SALT LAKE CITY — The summer of the teen worker has arrived. After more than a year of businesses closed across the country, the labor market is opening quickly, and that means teen workers are in high demand in Utah’s economy.
Economy running hot then cold
Mark Knold, the chief economist for the Utah Department of Workforce Services, joined Dave Noriega and Debbie Dujanovic to discuss the economic forces now in play.
Knold said the COVID-19 pandemic was like a natural disaster that collapsed an otherwise healthy US economy.
“The economy wasn’t undercut by internal bad economics like bad financing or overvalued assets — the kinds of things that normally put you into a recession and then, therefore, take much longer and slower time to come out the other side.
“You just have basically an economy that was running hot, turn it off, turn it right back on as soon as the pandemic — we feel any way that it’s over — has waned, and all the sudden, businesses that were closed in mass are just searching and looking for labor. The labor supply just doesn’t turn back on that quickly,” said Knold.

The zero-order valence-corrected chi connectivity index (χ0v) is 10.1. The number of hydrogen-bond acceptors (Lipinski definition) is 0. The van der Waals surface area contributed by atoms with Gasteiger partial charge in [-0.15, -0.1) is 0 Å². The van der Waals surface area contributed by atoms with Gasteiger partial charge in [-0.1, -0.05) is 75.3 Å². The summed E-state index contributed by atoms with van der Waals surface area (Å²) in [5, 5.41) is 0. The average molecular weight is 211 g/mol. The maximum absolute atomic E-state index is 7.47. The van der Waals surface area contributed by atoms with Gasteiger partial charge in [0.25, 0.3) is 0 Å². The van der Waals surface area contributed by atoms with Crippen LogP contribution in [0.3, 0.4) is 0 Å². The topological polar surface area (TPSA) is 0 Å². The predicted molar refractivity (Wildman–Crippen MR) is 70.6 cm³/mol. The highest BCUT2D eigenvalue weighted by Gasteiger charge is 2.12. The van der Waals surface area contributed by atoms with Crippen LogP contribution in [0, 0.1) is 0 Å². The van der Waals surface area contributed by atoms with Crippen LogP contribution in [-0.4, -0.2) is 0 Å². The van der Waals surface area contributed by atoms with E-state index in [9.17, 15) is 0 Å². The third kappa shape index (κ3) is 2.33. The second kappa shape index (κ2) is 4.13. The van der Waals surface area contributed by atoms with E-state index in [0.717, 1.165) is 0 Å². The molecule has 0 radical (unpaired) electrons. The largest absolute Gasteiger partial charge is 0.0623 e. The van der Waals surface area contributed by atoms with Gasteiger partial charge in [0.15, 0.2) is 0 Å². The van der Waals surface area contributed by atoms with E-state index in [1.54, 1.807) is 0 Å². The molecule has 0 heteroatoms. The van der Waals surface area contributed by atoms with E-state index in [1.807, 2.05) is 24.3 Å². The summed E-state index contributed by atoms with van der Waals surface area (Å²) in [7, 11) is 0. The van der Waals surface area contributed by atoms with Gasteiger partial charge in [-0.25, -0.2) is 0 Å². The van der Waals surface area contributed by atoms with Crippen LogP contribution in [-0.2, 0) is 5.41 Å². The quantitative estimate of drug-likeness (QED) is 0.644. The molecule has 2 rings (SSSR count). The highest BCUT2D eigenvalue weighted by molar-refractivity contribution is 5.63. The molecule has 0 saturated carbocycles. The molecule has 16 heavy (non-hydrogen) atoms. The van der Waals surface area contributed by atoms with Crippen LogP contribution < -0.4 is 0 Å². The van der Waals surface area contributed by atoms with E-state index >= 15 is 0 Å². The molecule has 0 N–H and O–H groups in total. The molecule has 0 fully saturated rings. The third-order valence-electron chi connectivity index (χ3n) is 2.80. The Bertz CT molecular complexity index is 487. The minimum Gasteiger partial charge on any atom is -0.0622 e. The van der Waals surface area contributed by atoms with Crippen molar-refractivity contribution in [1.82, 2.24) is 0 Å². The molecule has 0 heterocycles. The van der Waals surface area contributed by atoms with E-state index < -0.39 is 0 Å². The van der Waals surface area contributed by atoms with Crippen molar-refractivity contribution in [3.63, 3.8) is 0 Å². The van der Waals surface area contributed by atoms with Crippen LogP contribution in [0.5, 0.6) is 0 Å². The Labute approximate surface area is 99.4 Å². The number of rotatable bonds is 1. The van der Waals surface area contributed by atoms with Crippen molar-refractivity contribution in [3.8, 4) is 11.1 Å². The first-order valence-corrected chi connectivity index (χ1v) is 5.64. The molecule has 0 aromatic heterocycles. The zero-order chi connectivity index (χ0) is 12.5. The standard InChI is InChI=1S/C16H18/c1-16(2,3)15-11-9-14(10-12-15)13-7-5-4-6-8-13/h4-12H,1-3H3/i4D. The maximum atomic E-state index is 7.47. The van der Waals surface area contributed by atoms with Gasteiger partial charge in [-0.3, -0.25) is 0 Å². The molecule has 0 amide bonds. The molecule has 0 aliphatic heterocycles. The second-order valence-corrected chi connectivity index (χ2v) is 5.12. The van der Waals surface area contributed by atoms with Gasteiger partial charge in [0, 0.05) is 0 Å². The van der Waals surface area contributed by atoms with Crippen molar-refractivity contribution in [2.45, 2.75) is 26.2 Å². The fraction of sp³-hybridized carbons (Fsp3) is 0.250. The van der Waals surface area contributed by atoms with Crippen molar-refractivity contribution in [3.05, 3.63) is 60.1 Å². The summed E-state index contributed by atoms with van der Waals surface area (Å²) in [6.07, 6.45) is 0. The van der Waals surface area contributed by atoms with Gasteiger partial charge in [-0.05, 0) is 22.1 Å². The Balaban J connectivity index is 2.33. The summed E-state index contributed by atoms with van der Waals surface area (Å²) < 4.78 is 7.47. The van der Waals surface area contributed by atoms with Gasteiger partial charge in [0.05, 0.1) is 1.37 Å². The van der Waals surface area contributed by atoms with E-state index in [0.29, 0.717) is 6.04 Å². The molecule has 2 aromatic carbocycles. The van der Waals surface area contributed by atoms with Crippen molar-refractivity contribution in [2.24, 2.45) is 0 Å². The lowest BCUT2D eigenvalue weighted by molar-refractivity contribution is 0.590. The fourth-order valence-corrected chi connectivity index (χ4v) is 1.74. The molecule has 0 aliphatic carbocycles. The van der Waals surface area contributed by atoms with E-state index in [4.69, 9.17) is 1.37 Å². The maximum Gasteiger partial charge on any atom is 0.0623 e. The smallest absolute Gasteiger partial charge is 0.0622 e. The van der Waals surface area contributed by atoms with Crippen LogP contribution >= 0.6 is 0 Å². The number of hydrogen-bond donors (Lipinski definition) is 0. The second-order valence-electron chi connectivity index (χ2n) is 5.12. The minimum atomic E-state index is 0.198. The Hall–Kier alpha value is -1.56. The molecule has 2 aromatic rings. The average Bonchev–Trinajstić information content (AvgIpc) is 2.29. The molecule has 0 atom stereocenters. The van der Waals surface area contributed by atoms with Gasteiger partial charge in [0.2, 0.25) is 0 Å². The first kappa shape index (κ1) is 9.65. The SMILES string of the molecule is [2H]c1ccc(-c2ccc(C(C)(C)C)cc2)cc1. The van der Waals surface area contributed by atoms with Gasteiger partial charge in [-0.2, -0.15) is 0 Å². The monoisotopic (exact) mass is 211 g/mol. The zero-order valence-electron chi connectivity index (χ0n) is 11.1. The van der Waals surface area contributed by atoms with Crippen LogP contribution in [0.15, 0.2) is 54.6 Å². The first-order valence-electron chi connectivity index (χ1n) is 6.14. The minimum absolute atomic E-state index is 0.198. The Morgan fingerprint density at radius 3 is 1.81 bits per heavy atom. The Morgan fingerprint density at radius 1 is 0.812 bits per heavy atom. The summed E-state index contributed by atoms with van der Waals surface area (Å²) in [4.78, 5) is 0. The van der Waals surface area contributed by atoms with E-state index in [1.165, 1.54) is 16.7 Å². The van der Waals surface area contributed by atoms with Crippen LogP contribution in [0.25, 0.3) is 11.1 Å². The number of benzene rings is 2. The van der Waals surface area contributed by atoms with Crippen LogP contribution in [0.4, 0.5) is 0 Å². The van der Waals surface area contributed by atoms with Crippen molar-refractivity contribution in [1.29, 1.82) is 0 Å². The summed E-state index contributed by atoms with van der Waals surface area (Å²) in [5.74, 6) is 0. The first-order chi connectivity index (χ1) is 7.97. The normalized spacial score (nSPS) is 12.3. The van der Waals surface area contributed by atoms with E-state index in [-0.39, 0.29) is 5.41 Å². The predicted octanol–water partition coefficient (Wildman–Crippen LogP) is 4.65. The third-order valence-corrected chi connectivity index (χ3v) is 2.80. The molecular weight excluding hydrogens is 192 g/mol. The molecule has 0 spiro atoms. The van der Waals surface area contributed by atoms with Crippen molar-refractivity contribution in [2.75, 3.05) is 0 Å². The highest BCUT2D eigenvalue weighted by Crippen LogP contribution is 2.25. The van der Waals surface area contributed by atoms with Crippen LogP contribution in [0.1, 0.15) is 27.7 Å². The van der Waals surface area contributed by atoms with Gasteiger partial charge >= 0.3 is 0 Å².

Teens can pick and choose their summer job
All of that means teens can now shop for the job they like or fits their schedules better or one that pays $5 more an hour.
“Their normal options are not the same as the normal options would have been to teens two years ago, three years ago, four years ago,” Knold said.
“I was wondering how much of that was teens sending a message to businesses, saying ‘Listen, we’re not going to work for eight bucks an hour . . . you’re going to have to step it up if you want my time,'” Dave said.
“Everybody’s trying to get the best deal that they can get, and even teens will do that,” Knold said. “I guess what we’re seeing with this summer is this is almost the best environment for teens to go look for a job and demand a certain level of wages [which is] pushing the wage levels higher than what is normally seen.”
Labor can’t catch up with demand
“What are the other areas where there’s a shortage of teen workers this season?” Debbie asked.
“Anything that was closed down by the pandemic situation and that has opened back up — the leisure and hospitality industry; anywhere that teens might have found some work — in restaurants or the lodging industries,” Knold said. “There’s the quickness with which the economy reopened. And the fact that labor just doesn’t reopen itself at the same speed. And so that’s going to create the shortage for labor.”
Dave & Dujanovic can be heard weekdays from 9 a.m. to noon. on KSL NewsRadio. Users can find the show on the KSL NewsRadio website and app, a.s well as Apple Podcasts and Google Play.
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